But these new monsters, the nuke-loving ones, are real assh*les. They are a cross between a cockroach, a preying mantis, and a nasty spider (or stapler maybe, I can’t decide which). One of them had parked his ugliness in the nuke plant that had the accident, and has managed to suck the rads out of every corner of the no-go zone from his nuclear-nest (wouldn’t that be wonderful). The zone is actually no longer radioactive, but of course no one is told this…to hide the monster until the baffled scientists can figure out what to do with it. Unfortunately there are more of these beasts lurking around the Pacific rim, and later in the movie, it’s hook-up time. Apparently they have hooked-up before, because the female monster has a belly full of ugly glowing future nuke-loving babies she needs to give birth to.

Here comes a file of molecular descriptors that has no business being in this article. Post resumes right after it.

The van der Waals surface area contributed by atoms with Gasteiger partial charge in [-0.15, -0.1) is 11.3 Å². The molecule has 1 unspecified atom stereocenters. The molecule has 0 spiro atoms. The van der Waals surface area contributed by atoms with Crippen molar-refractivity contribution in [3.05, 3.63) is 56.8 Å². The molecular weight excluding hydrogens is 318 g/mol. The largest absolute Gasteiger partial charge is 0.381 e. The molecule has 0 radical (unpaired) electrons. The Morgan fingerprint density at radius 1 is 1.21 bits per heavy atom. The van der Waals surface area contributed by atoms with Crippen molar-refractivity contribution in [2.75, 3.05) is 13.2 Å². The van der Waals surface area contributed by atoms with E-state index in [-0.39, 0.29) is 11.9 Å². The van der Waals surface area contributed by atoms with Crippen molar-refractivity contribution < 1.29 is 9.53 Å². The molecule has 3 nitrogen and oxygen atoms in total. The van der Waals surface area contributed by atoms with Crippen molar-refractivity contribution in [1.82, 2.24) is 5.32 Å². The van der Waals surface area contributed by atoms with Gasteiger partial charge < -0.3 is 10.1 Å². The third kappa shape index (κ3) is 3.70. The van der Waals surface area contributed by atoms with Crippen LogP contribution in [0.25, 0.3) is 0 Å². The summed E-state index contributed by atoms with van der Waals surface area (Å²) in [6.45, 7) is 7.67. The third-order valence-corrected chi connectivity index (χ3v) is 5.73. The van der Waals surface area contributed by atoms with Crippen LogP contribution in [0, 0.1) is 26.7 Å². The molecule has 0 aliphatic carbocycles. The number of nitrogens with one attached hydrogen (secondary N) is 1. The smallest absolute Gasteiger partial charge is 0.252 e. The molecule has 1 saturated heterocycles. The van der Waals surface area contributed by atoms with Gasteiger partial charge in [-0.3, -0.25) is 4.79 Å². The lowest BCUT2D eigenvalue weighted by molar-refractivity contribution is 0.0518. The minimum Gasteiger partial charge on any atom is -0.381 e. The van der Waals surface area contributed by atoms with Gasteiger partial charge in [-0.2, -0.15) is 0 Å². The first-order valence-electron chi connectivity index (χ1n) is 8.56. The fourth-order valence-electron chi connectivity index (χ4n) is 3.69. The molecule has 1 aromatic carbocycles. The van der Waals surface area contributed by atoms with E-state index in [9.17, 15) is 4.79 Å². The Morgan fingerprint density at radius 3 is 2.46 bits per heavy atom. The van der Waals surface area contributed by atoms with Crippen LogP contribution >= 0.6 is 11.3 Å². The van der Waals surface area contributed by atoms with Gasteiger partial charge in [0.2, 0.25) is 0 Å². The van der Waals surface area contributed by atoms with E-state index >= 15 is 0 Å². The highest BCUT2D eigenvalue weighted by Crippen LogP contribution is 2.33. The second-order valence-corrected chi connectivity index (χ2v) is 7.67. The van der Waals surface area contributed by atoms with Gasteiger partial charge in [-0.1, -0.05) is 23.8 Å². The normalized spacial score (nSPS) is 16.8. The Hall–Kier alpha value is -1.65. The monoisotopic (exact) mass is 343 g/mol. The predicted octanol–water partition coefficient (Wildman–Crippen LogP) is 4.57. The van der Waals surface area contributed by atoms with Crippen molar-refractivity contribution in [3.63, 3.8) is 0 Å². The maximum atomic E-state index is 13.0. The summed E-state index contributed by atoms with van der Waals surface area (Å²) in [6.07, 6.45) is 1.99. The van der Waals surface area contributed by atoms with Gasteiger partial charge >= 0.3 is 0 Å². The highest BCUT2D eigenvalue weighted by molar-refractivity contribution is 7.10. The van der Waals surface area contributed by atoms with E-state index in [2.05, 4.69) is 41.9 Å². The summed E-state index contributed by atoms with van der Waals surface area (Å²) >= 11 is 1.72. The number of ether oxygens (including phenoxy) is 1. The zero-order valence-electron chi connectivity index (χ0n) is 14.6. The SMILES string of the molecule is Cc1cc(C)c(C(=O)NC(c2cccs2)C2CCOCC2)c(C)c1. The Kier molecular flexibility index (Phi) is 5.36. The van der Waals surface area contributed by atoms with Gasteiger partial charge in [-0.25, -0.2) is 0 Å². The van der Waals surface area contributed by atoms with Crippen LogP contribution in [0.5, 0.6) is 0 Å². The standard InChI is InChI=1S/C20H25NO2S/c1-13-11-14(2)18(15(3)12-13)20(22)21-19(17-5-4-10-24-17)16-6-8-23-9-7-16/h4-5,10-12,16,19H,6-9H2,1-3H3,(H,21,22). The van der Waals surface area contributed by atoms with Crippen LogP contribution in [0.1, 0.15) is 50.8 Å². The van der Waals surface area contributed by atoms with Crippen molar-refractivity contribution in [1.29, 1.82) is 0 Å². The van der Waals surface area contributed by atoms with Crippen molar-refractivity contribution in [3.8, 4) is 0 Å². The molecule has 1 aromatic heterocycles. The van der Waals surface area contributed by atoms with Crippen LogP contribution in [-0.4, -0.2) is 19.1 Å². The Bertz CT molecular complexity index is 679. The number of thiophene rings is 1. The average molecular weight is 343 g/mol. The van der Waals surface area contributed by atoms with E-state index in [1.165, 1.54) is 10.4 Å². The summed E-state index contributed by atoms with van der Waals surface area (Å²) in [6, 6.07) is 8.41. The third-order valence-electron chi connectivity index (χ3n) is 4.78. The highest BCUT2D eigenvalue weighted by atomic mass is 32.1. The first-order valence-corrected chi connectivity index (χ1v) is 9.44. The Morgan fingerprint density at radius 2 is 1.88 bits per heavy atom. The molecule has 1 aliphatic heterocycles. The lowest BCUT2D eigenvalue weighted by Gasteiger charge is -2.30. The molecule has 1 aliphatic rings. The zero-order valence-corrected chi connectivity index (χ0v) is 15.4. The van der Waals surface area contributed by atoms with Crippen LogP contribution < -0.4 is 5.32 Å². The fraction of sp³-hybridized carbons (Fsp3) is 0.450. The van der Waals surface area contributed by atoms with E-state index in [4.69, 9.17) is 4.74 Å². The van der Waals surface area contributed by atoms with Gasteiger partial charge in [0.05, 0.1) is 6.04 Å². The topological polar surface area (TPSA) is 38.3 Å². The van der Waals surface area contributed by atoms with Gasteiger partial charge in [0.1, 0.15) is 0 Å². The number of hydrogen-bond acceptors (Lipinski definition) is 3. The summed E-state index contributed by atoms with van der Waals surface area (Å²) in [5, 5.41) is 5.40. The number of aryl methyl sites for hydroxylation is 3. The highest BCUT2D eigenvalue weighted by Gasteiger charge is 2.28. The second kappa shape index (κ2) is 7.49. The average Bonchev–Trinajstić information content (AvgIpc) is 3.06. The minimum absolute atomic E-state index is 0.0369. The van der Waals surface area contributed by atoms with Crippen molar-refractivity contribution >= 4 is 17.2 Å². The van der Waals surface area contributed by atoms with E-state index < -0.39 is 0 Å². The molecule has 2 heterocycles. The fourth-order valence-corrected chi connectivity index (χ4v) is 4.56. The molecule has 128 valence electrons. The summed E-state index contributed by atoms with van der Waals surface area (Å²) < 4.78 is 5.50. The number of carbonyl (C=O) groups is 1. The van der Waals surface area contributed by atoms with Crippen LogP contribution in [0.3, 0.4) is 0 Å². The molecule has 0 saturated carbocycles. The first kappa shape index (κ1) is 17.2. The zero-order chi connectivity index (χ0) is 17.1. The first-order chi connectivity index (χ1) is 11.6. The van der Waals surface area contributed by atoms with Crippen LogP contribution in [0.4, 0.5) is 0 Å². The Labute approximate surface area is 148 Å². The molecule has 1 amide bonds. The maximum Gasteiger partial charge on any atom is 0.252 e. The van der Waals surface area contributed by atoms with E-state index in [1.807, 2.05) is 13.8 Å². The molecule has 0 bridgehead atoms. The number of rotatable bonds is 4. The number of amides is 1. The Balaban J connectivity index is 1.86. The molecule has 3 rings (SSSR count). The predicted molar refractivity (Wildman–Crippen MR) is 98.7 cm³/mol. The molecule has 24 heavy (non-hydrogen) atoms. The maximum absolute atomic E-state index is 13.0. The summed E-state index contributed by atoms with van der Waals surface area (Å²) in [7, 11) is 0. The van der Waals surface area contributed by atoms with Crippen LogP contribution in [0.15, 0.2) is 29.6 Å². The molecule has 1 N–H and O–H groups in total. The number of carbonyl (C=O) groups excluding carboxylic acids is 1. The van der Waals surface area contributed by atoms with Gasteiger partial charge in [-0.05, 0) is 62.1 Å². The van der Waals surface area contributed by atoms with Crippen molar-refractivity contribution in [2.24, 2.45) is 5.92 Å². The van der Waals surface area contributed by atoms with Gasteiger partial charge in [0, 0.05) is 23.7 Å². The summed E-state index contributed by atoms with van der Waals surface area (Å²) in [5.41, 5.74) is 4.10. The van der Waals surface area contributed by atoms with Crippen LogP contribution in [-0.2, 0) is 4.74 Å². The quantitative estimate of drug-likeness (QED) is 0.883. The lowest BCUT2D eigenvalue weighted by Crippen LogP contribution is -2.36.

Godzilla old images (2)Godzilla though is not keen to these assh*le monsters running around loose with their stupid babies everywhere, so he makes his way across the Pacific to deal with it, followed by Navy warships (Tomodachi?) filled with the typical military warmongerers arguing over how best to nuke everything the most effectively. At some point, a concerned Japanese scientist  proposes that Godzilla may be trying to help matters, and the war machine should maybe lay-off for a while and see how it goes, since Godzilla doesn’t seem focused on hurting people, like the ugly monsters do. Using his learned Japanese wisdom that “Nature has the power to restore balance” – a history he carries with him from Hiroshima (a radioactive sneeze compared to Fukushima), his logic seems to be heeded but then ignored, being as he says it to a bunch of guys who are intent on blowing stuff up, regardless. This was my only bone of contention with the movie…that the US Government has far greater technology then the conventional WW2 garbage they seem hell-bent on throwing at the monsters, such as Navy Rail GunsHAARP, Direct Energy Weapons,  Heart Attack Guns, and so on and so on. This could have been a clean and easy operation, but no – probably because the movie would have been shortened – to about 5 minutes. So, it is decided that a nuke will have to be used, and the military feigns brief and customary pseudo-concern (Japanese govt/Us govt/NRC): “There will be very little fallout for any cities” is the official line accompanying the decision.  Hardy-har-har, we have heard that one before. A great addition would have been Halliburton and Blackwater trucks moving in for the cleanup/aftermath with a grinning Cheney-type counting his cash at the helm, after things get destroyed.